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Clinical and pathological characteristics of giant cell angioblastoma: a case report

Overview of attention for article published in Diagnostic Pathology, August 2012
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About this Attention Score

  • Above-average Attention Score compared to outputs of the same age (60th percentile)
  • High Attention Score compared to outputs of the same age and source (84th percentile)

Mentioned by

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2 tweeters

Citations

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4 Dimensions

Readers on

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6 Mendeley
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Title
Clinical and pathological characteristics of giant cell angioblastoma: a case report
Published in
Diagnostic Pathology, August 2012
DOI 10.1186/1746-1596-7-113
Pubmed ID
Authors

Rong-Jun Mao, Zhi-Ming Jiang, Hui-Zhen Zhang, Xiong-Zeng Zhu, Qing-Ling Zhang

Abstract

Giant cell angioblastoma (GCAB) is an extremely rare soft tissue tumor of early childhood and only five cases have been described to date. As such the clinical, pathological, and prognostic features are poorly defined. We prensent here a new case of GCAB in bone of a child aged 4-years old. The lesion was composed of dense and loose cell regions. The dense regions were characterized by nodular, linear, and plexiform aggregates of oval- to spindle-shaped tumor cells around small vascular channels and interspersed with large mononuclear cells and multinucleate giant cells. The loose cell areas were characterized by distributed fibroblasts and abundant myxoid matrix, which diminished with patient age. Infiltrative growth was observed in some areas. Oval-to-spindle cells showed positivity for Vimentin, CD31 and CD34 staining, and partial positivity for smooth muscle actin. Mononuclear cells and multinucleate giant cells showed Vimentin and CD68 positivity. Seventeen months after thorough curettage of the lesion, a local recurrence was found. Based upon the clinical, histological and immunohistochemical findings, infiltrate condition, and prognosis, we classified GCAB into two subtypes. Type I does not infiltrate surrounding tissues and has good prognosis. Type II infiltrates the surrounding tissues, relapses earlier, and has worse prognosis. This report augments the limited GCAB literature to promote our understanding and guide therapy of this rare disease.

Twitter Demographics

The data shown below were collected from the profiles of 2 tweeters who shared this research output. Click here to find out more about how the information was compiled.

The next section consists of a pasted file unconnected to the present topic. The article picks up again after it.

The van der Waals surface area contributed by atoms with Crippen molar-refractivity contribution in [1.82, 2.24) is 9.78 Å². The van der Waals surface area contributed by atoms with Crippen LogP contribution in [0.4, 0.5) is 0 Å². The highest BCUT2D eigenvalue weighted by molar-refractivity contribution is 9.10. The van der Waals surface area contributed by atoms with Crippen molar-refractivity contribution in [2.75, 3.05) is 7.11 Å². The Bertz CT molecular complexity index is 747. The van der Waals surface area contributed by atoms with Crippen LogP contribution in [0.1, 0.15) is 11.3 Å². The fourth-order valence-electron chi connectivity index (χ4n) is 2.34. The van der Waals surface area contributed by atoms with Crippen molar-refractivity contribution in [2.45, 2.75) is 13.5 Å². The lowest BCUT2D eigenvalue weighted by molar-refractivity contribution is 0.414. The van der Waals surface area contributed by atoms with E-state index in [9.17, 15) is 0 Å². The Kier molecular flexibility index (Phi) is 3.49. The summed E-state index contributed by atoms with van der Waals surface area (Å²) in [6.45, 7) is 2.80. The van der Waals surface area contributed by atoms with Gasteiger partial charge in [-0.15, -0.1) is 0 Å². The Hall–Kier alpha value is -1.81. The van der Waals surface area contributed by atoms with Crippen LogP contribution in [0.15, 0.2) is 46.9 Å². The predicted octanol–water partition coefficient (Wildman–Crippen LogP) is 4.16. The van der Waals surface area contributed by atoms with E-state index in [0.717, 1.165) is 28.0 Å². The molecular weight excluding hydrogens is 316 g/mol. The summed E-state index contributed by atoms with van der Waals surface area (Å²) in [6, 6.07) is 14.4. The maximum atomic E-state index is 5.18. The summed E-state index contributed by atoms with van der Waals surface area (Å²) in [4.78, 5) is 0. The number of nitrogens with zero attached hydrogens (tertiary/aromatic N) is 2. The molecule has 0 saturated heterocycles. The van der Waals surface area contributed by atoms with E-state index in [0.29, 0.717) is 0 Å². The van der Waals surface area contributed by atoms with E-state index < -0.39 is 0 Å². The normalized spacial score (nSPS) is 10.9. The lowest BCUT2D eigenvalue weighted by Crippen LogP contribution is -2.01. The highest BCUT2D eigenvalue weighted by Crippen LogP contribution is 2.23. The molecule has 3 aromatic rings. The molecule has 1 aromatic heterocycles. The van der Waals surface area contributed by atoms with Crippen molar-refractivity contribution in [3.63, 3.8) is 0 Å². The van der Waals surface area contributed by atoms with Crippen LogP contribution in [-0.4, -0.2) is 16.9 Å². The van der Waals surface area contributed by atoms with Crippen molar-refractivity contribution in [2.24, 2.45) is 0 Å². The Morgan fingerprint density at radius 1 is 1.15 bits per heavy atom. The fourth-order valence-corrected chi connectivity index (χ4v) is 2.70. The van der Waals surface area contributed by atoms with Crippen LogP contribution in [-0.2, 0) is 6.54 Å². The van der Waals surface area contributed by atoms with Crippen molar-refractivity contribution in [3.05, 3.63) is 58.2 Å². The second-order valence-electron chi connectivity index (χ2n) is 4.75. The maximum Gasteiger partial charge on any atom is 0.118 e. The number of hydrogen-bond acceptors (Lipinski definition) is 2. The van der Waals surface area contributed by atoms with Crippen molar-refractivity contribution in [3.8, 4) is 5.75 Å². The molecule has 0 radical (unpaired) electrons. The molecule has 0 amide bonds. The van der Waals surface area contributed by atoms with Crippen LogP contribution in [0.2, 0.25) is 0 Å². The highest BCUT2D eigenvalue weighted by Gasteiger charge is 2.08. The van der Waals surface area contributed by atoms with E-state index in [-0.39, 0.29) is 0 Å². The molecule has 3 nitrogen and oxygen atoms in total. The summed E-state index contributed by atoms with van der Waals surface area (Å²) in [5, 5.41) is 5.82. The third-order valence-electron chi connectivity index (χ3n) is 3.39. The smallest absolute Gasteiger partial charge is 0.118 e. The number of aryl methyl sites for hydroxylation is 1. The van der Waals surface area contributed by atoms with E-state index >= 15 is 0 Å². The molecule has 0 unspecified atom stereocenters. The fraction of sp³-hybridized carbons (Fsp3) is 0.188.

Mendeley readers

The data shown below were compiled from readership statistics for 6 Mendeley readers of this research output. Click here to see the associated Mendeley record.

Geographical breakdown

Country Count As %
Unknown 6 100%

Demographic breakdown

Readers by professional status Count As %
Unspecified 3 50%
Student > Postgraduate 1 17%
Librarian 1 17%
Other 1 17%
Readers by discipline Count As %
Unspecified 3 50%
Mathematics 1 17%
Social Sciences 1 17%
Medicine and Dentistry 1 17%

Attention Score in Context

This research output has an Altmetric Attention Score of 2. This is our high-level measure of the quality and quantity of online attention that it has received. This Attention Score, as well as the ranking and number of research outputs shown below, was calculated when the research output was last mentioned on 31 July 2016.
All research outputs
#3,528,602
of 8,161,363 outputs
Outputs from Diagnostic Pathology
#175
of 683 outputs
Outputs of similar age
#37,897
of 99,509 outputs
Outputs of similar age from Diagnostic Pathology
#3
of 26 outputs
Altmetric has tracked 8,161,363 research outputs across all sources so far. This one has received more attention than most of these and is in the 55th percentile.
So far Altmetric has tracked 683 research outputs from this source. They receive a mean Attention Score of 2.0. This one has gotten more attention than average, scoring higher than 70% of its peers.
Older research outputs will score higher simply because they've had more time to accumulate mentions. To account for age we can compare this Altmetric Attention Score to the 99,509 tracked outputs that were published within six weeks on either side of this one in any source. This one has gotten more attention than average, scoring higher than 60% of its contemporaries.
We're also able to compare this research output to 26 others from the same source and published within six weeks on either side of this one. This one has done well, scoring higher than 84% of its contemporaries.